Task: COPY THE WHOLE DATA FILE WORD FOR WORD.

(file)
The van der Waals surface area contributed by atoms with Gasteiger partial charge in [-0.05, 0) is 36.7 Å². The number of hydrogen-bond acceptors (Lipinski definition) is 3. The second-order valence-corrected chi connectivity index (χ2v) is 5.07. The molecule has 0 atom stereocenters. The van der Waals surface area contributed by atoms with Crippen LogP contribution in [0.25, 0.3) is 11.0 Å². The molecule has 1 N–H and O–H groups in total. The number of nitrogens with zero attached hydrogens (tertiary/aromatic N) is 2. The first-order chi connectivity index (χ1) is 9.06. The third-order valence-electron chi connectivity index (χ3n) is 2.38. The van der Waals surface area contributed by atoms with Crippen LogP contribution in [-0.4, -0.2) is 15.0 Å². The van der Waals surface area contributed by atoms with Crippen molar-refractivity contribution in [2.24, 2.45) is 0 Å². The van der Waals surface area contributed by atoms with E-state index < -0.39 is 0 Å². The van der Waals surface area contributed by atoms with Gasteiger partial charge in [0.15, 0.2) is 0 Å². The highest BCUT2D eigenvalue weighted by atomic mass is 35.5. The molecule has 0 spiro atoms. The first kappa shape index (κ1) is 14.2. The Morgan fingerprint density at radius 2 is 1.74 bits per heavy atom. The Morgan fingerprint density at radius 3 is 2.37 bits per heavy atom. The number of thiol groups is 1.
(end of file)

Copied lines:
The van der Waals surface area contributed by atoms with Gasteiger partial charge in [-0.05, 0) is 36.7 Å². The number of hydrogen-bond acceptors (Lipinski definition) is 3. The second-order valence-corrected chi connectivity index (χ2v) is 5.07. The molecule has 0 atom stereocenters. The van der Waals surface area contributed by atoms with Crippen LogP contribution in [0.25, 0.3) is 11.0 Å². The molecule has 1 N–H and O–H groups in total. The number of nitrogens with zero attached hydrogens (tertiary/aromatic N) is 2. The first-order chi connectivity index (χ1) is 9.06. The third-order valence-electron chi connectivity index (χ3n) is 2.38. The van der Waals surface area contributed by atoms with Crippen LogP contribution in [-0.4, -0.2) is 15.0 Å². The van der Waals surface area contributed by atoms with Crippen molar-refractivity contribution in [2.24, 2.45) is 0 Å². The van der Waals surface area contributed by atoms with E-state index < -0.39 is 0 Å². The van der Waals surface area contributed by atoms with Gasteiger partial charge in [0.15, 0.2) is 0 Å². The highest BCUT2D eigenvalue weighted by atomic mass is 35.5. The molecule has 0 spiro atoms. The first kappa shape index (κ1) is 14.2. The Morgan fingerprint density at radius 2 is 1.74 bits per heavy atom. The Morgan fingerprint density at radius 3 is 2.37 bits per heavy atom. The number of thiol groups is 1.